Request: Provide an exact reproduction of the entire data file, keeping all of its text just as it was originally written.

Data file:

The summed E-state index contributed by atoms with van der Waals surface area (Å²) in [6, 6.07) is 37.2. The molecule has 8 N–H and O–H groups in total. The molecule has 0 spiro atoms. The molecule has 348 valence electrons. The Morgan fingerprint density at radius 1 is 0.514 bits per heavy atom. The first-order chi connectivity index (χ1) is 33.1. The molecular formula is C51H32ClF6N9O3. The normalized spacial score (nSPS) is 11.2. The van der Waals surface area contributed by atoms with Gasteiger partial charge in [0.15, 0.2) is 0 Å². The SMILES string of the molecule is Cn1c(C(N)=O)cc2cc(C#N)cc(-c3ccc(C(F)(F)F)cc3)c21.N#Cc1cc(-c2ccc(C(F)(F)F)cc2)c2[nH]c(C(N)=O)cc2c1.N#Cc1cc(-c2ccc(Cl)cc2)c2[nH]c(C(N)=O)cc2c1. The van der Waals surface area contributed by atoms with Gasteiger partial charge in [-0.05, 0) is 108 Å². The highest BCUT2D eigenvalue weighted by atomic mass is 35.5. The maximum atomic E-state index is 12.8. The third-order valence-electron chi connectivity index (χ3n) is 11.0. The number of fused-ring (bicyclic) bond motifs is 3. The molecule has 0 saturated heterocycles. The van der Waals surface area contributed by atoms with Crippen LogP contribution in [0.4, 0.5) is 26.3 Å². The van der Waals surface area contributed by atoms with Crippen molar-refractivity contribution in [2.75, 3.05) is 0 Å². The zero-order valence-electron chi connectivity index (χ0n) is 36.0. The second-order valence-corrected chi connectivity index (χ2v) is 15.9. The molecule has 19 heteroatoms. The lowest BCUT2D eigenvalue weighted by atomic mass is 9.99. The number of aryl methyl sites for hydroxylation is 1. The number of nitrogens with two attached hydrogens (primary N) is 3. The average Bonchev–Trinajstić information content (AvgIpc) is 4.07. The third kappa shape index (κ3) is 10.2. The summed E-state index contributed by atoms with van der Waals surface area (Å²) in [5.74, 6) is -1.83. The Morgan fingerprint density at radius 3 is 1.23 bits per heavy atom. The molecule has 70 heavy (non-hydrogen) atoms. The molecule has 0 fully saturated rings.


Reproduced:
The summed E-state index contributed by atoms with van der Waals surface area (Å²) in [6, 6.07) is 37.2. The molecule has 8 N–H and O–H groups in total. The molecule has 0 spiro atoms. The molecule has 348 valence electrons. The Morgan fingerprint density at radius 1 is 0.514 bits per heavy atom. The first-order chi connectivity index (χ1) is 33.1. The molecular formula is C51H32ClF6N9O3. The normalized spacial score (nSPS) is 11.2. The van der Waals surface area contributed by atoms with Gasteiger partial charge in [0.15, 0.2) is 0 Å². The SMILES string of the molecule is Cn1c(C(N)=O)cc2cc(C#N)cc(-c3ccc(C(F)(F)F)cc3)c21.N#Cc1cc(-c2ccc(C(F)(F)F)cc2)c2[nH]c(C(N)=O)cc2c1.N#Cc1cc(-c2ccc(Cl)cc2)c2[nH]c(C(N)=O)cc2c1. The van der Waals surface area contributed by atoms with Gasteiger partial charge in [-0.05, 0) is 108 Å². The highest BCUT2D eigenvalue weighted by atomic mass is 35.5. The maximum atomic E-state index is 12.8. The third-order valence-electron chi connectivity index (χ3n) is 11.0. The number of fused-ring (bicyclic) bond motifs is 3. The molecule has 0 saturated heterocycles. The van der Waals surface area contributed by atoms with Crippen LogP contribution in [0.4, 0.5) is 26.3 Å². The van der Waals surface area contributed by atoms with Crippen molar-refractivity contribution in [2.75, 3.05) is 0 Å². The zero-order valence-electron chi connectivity index (χ0n) is 36.0. The second-order valence-corrected chi connectivity index (χ2v) is 15.9. The molecule has 19 heteroatoms. The lowest BCUT2D eigenvalue weighted by atomic mass is 9.99. The number of aryl methyl sites for hydroxylation is 1. The number of nitrogens with two attached hydrogens (primary N) is 3. The average Bonchev–Trinajstić information content (AvgIpc) is 4.07. The third kappa shape index (κ3) is 10.2. The summed E-state index contributed by atoms with van der Waals surface area (Å²) in [5.74, 6) is -1.83. The Morgan fingerprint density at radius 3 is 1.23 bits per heavy atom. The molecule has 70 heavy (non-hydrogen) atoms. The molecule has 0 fully saturated rings.